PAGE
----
Insights into lifespan regulation in fruit fly

– Akash Kalita

Image: Sveta Chakrabarti

Each organism has some genes that are unique to it, not found in others. But some essential genes that regulate lifespan tend to be conserved across species, and code for similar proteins. Such proteins having a common evolutionary origin are known as homologs.

A group of researchers led by Sandhya S Visweswariah at the Department of Developmental Biology and Genetics, IISc, has characterised one such lifespan-regulating protein and demonstrated its role in multiple pathways. They tried to understand the function of the enzyme called Metallophosphoesterase (MPPED) in the fruit fly, Drosophila. MPPEDs are highly conserved across animals, and the sequence similarity between fly and mammalian MPPEDs is around 50%.

The human counterpart, MPPED2, is predominantly expressed in the foetal brain, but its specific role in the neurons has remained unclear. The gene coding for it is found in a specific part of Chromosome 11. Deletion of this region can lead to a condition called WAGR syndrome (Wilms’ tumour, Aniridia, Genitourinary anomalies, mental Retardation).

In the study, the researchers mapped the expression of dMpped, the fruit fly analog, in specific neurons in the brain which are involved in olfaction, thermo-sensation, and hygro-sensation. The group generated knockout flies lacking dMpped and found enhanced mortality compared to control flies. Interestingly, restoration of dMpped expression in the neurons alone was sufficient to restore the normal lifespan of the flies.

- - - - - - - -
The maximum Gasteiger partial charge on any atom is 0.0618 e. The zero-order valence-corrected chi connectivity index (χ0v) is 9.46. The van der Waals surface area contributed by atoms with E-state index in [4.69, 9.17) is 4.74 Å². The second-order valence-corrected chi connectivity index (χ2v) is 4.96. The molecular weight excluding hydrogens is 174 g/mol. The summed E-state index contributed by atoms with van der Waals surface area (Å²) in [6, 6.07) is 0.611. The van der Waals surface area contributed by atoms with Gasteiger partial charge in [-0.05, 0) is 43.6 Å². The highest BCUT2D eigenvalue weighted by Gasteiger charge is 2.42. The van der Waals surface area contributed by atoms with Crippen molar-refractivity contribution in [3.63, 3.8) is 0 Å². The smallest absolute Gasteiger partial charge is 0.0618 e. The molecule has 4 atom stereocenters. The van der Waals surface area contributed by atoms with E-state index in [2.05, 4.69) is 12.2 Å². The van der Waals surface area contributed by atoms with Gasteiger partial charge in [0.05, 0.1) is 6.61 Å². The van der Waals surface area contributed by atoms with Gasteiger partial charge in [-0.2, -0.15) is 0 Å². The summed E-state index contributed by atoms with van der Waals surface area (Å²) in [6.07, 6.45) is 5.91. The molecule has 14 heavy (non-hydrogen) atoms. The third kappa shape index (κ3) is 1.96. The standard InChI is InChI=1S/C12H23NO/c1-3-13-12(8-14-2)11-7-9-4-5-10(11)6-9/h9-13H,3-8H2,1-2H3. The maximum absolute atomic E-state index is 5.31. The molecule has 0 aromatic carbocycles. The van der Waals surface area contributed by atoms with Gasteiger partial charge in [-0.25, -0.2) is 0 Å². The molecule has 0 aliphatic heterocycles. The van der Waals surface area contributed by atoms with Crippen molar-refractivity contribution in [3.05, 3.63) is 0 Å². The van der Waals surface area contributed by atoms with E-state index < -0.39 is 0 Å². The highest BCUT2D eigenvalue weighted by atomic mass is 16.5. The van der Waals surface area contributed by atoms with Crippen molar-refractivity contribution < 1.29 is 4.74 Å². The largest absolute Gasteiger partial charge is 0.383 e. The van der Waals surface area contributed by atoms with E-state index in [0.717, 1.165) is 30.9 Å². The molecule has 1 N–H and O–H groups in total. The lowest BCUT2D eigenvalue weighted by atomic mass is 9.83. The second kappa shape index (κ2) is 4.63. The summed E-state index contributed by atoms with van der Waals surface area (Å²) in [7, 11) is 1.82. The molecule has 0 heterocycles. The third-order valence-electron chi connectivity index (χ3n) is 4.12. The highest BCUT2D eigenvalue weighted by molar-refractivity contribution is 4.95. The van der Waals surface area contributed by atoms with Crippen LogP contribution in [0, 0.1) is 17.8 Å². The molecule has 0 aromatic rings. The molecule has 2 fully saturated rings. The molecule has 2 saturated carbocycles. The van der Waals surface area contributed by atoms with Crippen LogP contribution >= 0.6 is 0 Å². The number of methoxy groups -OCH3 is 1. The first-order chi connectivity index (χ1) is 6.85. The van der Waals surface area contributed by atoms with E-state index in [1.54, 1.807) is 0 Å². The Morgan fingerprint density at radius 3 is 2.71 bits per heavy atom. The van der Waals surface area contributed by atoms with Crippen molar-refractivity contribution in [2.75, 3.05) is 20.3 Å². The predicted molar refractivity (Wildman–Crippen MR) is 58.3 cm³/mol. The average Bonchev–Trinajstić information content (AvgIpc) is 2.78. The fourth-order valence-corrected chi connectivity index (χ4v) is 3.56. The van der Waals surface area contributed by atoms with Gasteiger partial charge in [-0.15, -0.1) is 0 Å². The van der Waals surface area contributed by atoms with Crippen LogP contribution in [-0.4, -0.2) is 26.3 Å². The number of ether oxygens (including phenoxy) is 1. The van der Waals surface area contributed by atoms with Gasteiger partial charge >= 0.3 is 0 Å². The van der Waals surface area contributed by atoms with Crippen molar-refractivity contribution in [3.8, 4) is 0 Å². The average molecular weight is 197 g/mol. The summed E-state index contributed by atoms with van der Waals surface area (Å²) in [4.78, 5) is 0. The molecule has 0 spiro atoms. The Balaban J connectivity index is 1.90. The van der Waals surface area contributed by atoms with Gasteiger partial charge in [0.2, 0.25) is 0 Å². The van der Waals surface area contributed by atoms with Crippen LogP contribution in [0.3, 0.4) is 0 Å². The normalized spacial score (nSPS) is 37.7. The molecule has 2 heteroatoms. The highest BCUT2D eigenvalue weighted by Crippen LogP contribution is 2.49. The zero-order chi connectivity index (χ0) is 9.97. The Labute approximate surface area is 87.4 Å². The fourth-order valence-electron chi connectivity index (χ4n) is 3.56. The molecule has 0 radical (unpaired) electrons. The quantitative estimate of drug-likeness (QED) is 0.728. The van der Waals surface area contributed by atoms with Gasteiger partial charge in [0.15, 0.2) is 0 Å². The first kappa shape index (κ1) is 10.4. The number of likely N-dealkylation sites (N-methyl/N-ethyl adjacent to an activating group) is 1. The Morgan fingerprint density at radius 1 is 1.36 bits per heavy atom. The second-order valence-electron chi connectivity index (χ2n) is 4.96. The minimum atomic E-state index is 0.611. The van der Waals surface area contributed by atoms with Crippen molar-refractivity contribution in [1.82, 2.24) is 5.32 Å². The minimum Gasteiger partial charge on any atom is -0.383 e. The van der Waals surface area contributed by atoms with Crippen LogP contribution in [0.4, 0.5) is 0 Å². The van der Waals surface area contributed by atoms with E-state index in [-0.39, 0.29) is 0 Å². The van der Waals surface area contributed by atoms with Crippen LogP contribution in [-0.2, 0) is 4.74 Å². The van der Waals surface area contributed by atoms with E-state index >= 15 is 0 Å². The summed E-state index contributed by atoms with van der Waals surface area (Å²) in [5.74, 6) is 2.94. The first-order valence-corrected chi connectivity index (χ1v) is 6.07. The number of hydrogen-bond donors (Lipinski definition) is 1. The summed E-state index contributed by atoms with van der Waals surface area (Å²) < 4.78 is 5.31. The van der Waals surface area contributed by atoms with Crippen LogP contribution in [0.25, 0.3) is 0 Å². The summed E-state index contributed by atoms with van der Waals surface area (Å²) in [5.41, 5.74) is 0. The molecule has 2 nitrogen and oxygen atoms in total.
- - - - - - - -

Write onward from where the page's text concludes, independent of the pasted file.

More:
The researchers also found several mis-regulated genes in the knockout flies across various tissues. The genes which were overexpressed included those responsible for inflammation — enhanced inflammation is known to be a hallmark of faster ageing and shorter lifespan. Another set of upregulated genes were olfactory binding proteins. While the response to odours was similar for control and knockout flies at higher concentrations, knockout flies could not detect faint odours. These flies were also found to be more sensitive to a lack of moisture.

Going one step further, the researchers also studied the expression of MPPEDs in neurons of the mouse cortex and observed similar effects. Such studies underscore how the fruit fly can be used as a robust model to understand diverse regulatory pathways in mammalian tissues.


Gupta K, Chakrabarti S, Janardan V, Gogia N, Banerjee S, Srinivas S, Mahishi D, Visweswariah SS, Neuronal expression in Drosophila of an evolutionarily conserved metallophosphodiesterase reveals pleiotropic roles in longevity and odorant response, PLoS Genetics (2023).